When the timeless terror of “The Exorcist” first graced the silver screen in 1973, it sent shockwaves through the world of horror, becoming an iconic cornerstone of the genre. Fast forward half a century, and we find ourselves in a world where the talented David Gordon Green dares to pick up the torch with “The Exorcist: Believer”. This film aims to continue the chilling tale, but can it measure up to the unrelenting dread of its predecessor?
A Chilling Beginning
The story centres around Victor Fielding (Leslie Odom Jr.), a single father haunted by a harrowing decision he made in the aftermath of a devastating Haitian earthquake. Forced to choose between saving his wife and their unborn child, Victor’s life took a dark turn. Thirteen years later, he’s raising his daughter, Angela (Lidya Jewett), alone, struggling with his waning faith. The plot thickens when Angela and her friend, Katherine (Olivia O’Neill), mysteriously vanish, only to reappear three days later—profoundly changed, with no recollection of their ordeal.
As we step into the world of “The Exorcist: Believer”, we encounter a narrative that is brimming with promise. Yet, it stumbles out of the gate due to pacing issues. The transition from innocent teenagers to demonic vessels occurs too abruptly, leaving us yearning for the gradual descent into possession that made the original “Exorcist” a masterpiece. Instead of connecting with the characters’ inner struggles, we witness a swift and unsettling transformation.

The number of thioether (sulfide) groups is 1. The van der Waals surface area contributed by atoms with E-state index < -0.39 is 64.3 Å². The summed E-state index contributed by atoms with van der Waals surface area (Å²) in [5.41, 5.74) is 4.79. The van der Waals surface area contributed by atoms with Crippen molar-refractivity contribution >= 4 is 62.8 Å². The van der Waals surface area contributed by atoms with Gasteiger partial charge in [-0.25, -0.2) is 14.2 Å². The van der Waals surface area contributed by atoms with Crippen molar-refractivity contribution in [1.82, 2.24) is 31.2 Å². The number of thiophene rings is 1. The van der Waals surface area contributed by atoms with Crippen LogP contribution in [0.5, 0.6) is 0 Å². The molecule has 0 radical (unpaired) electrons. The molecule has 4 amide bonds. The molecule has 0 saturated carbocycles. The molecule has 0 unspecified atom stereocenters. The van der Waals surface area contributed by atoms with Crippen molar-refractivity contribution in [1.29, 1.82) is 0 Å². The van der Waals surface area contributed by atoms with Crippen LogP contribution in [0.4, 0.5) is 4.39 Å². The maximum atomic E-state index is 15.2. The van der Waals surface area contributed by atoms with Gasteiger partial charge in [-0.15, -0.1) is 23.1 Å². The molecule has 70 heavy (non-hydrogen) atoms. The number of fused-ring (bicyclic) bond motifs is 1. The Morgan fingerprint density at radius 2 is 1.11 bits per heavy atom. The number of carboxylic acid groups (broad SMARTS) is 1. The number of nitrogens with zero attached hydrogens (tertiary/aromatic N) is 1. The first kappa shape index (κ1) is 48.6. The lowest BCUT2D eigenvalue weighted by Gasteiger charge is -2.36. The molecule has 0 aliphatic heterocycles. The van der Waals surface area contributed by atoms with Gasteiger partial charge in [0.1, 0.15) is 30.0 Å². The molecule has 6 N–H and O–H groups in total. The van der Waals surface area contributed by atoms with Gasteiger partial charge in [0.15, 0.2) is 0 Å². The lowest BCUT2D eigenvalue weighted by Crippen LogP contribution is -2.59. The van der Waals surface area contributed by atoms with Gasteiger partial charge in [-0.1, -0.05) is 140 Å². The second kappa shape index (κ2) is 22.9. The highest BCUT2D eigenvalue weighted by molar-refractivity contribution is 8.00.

One of the film’s chief shortcomings is the abrupt introduction of characters, including the return of Ellen Burstyn‘s Chris MacNeil. Her presence is fleeting and superficial, leaving us wanting more. The connection between her character and the demonic entities remains frustratingly vague, making us wonder about the untapped potential. The film’s approach to these characters, especially Burstyn’s, feels disjointed.
A Chaotic Journey
“The Exorcist: Believer” grapples with uneven pacing as it rushes towards its climactic exorcism. The erratic prominence of certain characters and the unexpected connections between them only adds to the confusion. The film juggles too many narrative elements, overshadowing the central father-daughter storyline.
Innovating the Ritual
When we finally reach the exorcism scene, the film attempts to innovate, though it doesn’t entirely break free from the traditional exorcism tropes. While it features a mix of religious rites and flashy CGI effects, it leans heavily on the Catholic exorcism, occasionally veering towards the mundane. Sustaining interest in determined prayer becomes a challenge.
The film’s conclusion leaves us pondering its narrative choices and the central demon’s enigma. It raises questions about the demon’s motivations and why two girls were chosen over one, yet it fails to provide satisfying answers.
Action Reloaded’s Verdict
In the end, “The Exorcist: Believer” aspires to recapture the essence of its iconic predecessor but struggles to carve out its identity. Pacing issues, abrupt character transitions, and missed narrative opportunities hinder its full potential. While it delivers spine-tingling moments through jump scares, the film’s demonic antagonist raises more questions than it answers. For diehard fans of the original, there’s a touch of nostalgia, but those seeking a fresh and innovative take on exorcism may need to explore other cinematic options.
★★★☆☆ Action Reloaded
“The Exorcist: Believer” is haunting theatres from 6th October 2023, beckoning you to confront your fears.
Watch the trailer now
Or check out the review of the original “The Exorcist”, 1973 if you haven’t already.